You may think, "not this old Singer, it's indestructible!" but the fact that it is so heavy and sturdy also makes it vulnerable when shipping. It can bust out of its confines, becoming susceptible to dings, dents crack and worse. I'm displaying a 1956 Singer 301 and a ton of accessories for this demo, but you can modify to suit any machine, obviously. Just note your trouble areas and deal with them accordingly.
Okay, here we go!
Step 1: Gather your materials.
1] Good strong packing tape
2] Bubble wrap, about 20 feet.
--- Usually it's $2.99 for a roll at USPS or Kinkos. I am not sure how long a roll is, so you may have to spend up to $6 if you don't have any around.
3] Styrofoam peanuts, one large box full (probably four crappy plastic shopping bags full.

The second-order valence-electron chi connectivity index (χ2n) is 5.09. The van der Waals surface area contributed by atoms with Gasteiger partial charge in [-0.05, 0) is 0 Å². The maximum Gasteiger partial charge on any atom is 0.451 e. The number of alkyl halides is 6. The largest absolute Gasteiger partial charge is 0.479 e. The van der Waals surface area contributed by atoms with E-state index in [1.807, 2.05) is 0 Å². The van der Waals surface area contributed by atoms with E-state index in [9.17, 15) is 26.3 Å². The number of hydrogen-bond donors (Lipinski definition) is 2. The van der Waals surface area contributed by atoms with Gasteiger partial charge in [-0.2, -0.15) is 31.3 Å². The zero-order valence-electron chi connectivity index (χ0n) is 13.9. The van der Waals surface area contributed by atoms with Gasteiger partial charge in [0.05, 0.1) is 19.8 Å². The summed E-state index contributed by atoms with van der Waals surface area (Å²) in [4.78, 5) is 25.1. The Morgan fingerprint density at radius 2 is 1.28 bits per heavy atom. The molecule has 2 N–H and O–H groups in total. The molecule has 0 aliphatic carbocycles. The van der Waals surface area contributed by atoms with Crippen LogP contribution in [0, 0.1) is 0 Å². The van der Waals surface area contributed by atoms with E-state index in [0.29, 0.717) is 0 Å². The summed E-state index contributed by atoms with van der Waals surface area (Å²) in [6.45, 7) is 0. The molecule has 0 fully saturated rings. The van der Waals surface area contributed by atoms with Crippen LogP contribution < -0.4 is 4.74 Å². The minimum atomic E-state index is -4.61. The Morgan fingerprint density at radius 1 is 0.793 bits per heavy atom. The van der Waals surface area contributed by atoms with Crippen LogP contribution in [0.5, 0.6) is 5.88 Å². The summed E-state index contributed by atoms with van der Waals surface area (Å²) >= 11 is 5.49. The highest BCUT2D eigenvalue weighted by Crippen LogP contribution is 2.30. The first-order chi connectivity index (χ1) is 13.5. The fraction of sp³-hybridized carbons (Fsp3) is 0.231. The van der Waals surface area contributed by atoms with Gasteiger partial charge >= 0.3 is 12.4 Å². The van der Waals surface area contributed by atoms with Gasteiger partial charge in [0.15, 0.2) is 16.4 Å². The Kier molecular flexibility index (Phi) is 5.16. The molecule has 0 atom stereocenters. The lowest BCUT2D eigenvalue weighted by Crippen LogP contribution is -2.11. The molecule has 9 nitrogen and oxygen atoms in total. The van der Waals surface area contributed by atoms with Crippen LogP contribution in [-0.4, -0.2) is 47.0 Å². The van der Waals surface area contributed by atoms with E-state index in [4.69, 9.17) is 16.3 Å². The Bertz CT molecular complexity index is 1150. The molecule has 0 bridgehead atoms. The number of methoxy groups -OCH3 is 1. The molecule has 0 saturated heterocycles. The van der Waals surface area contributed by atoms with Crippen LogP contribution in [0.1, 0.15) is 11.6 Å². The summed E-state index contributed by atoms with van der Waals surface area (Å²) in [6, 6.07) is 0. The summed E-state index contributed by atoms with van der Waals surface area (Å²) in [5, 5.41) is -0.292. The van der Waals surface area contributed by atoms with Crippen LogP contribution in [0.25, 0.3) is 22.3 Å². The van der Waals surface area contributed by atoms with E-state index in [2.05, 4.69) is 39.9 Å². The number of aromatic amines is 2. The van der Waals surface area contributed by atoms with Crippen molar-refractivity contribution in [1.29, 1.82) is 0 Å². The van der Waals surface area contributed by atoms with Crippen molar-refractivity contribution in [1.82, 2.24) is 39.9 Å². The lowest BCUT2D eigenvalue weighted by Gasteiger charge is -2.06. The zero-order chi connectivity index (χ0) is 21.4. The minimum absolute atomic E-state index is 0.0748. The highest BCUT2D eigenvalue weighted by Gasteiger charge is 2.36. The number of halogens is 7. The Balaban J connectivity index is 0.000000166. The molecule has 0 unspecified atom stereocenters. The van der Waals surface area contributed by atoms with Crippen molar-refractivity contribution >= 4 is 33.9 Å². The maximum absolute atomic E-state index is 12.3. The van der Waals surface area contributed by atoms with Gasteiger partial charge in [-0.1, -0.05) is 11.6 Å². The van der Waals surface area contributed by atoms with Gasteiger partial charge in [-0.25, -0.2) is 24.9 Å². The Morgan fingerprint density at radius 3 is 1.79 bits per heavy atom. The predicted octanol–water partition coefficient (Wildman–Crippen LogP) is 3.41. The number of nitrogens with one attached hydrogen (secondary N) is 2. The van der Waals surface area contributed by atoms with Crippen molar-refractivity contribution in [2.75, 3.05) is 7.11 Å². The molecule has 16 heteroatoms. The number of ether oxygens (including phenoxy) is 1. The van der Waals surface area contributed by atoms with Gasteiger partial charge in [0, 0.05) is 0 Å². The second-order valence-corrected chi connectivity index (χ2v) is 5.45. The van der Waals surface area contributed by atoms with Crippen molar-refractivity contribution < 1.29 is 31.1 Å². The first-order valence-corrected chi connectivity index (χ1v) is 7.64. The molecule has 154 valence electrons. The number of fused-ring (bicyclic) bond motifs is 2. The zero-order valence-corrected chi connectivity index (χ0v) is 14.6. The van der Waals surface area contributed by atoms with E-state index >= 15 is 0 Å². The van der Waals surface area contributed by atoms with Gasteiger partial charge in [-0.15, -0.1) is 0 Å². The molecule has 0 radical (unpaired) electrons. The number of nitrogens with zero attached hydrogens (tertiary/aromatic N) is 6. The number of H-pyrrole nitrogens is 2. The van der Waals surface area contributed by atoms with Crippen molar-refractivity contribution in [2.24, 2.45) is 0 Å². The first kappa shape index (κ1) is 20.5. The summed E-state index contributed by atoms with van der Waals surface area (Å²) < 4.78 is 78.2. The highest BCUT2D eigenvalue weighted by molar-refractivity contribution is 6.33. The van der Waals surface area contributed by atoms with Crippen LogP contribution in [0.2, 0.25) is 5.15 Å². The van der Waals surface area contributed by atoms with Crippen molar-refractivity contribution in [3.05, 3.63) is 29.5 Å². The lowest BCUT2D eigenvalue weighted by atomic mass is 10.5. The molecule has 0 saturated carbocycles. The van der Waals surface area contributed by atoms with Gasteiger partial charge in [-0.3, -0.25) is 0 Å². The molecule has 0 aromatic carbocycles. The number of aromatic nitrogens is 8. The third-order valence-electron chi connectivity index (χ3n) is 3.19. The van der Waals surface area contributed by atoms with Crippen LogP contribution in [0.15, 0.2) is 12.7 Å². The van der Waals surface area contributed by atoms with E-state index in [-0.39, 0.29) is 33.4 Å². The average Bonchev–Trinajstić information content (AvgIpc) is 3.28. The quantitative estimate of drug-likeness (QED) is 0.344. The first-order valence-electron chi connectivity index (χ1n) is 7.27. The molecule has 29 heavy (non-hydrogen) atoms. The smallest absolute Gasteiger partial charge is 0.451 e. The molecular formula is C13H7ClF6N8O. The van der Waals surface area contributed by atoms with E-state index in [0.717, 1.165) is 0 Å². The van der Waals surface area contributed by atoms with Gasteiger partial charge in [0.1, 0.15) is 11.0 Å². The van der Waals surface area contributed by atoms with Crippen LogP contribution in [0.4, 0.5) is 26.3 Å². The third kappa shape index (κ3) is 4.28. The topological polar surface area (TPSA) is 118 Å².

--- I don't know anyone who doesn't have a bag or box in their garage, so if you happen to be one of those rare creatures who does not, chances are at least one of your friends does. If all else fails, ask on craigslist! You can also use slabs of styrofoam for this but it just has to fill in all gaps and be snug!
4] Two sturdy shipping boxes. The first (or inner) box should be about 4-5 inches larger than the sewing machine on all sides. The other (outer) box should be about 4-5 inches larger than the first one on all sides. This is a general thing. The idea is that the machine will have ample padding and will not move AT ALL within its box. This may be how the average person would think it was safe to ship. BUT that box then needs to be surrounded on all sides bu additional padding in an outer box.
NOTE: You can use blankets and pillows etc instead of bubble wrap and styrofoam and it would probably get there safely, but it would also double your shipping fees so it's really cheaper to buy the packing supplies if you have to.